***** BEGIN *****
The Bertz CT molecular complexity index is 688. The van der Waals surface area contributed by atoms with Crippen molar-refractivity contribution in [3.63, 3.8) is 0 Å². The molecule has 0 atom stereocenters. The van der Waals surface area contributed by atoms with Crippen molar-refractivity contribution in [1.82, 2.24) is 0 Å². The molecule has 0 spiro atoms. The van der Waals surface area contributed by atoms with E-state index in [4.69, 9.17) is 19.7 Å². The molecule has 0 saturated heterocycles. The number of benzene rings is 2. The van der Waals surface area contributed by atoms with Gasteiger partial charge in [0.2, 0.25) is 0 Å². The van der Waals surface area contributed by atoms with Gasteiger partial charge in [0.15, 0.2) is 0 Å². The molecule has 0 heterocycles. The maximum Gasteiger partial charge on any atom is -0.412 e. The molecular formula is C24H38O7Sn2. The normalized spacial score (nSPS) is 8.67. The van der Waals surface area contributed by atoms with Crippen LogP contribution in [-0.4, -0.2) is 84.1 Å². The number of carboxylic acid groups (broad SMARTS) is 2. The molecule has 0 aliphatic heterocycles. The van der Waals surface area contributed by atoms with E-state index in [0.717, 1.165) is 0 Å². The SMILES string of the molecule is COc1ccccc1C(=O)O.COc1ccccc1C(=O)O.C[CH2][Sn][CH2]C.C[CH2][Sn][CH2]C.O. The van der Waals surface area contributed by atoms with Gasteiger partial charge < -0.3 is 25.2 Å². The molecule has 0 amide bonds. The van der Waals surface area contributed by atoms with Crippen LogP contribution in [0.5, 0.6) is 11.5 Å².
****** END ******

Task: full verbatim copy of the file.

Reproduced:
The Bertz CT molecular complexity index is 688. The van der Waals surface area contributed by atoms with Crippen molar-refractivity contribution in [3.63, 3.8) is 0 Å². The molecule has 0 atom stereocenters. The van der Waals surface area contributed by atoms with Crippen molar-refractivity contribution in [1.82, 2.24) is 0 Å². The molecule has 0 spiro atoms. The van der Waals surface area contributed by atoms with E-state index in [4.69, 9.17) is 19.7 Å². The molecule has 0 saturated heterocycles. The number of benzene rings is 2. The van der Waals surface area contributed by atoms with Gasteiger partial charge in [0.2, 0.25) is 0 Å². The van der Waals surface area contributed by atoms with Gasteiger partial charge in [0.15, 0.2) is 0 Å². The molecule has 0 heterocycles. The maximum Gasteiger partial charge on any atom is -0.412 e. The molecular formula is C24H38O7Sn2. The normalized spacial score (nSPS) is 8.67. The van der Waals surface area contributed by atoms with Crippen LogP contribution in [-0.4, -0.2) is 84.1 Å². The number of carboxylic acid groups (broad SMARTS) is 2. The molecule has 0 aliphatic heterocycles. The van der Waals surface area contributed by atoms with E-state index in [0.717, 1.165) is 0 Å². The SMILES string of the molecule is COc1ccccc1C(=O)O.COc1ccccc1C(=O)O.C[CH2][Sn][CH2]C.C[CH2][Sn][CH2]C.O. The van der Waals surface area contributed by atoms with Gasteiger partial charge < -0.3 is 25.2 Å². The molecule has 0 amide bonds. The van der Waals surface area contributed by atoms with Crippen LogP contribution in [0.5, 0.6) is 11.5 Å².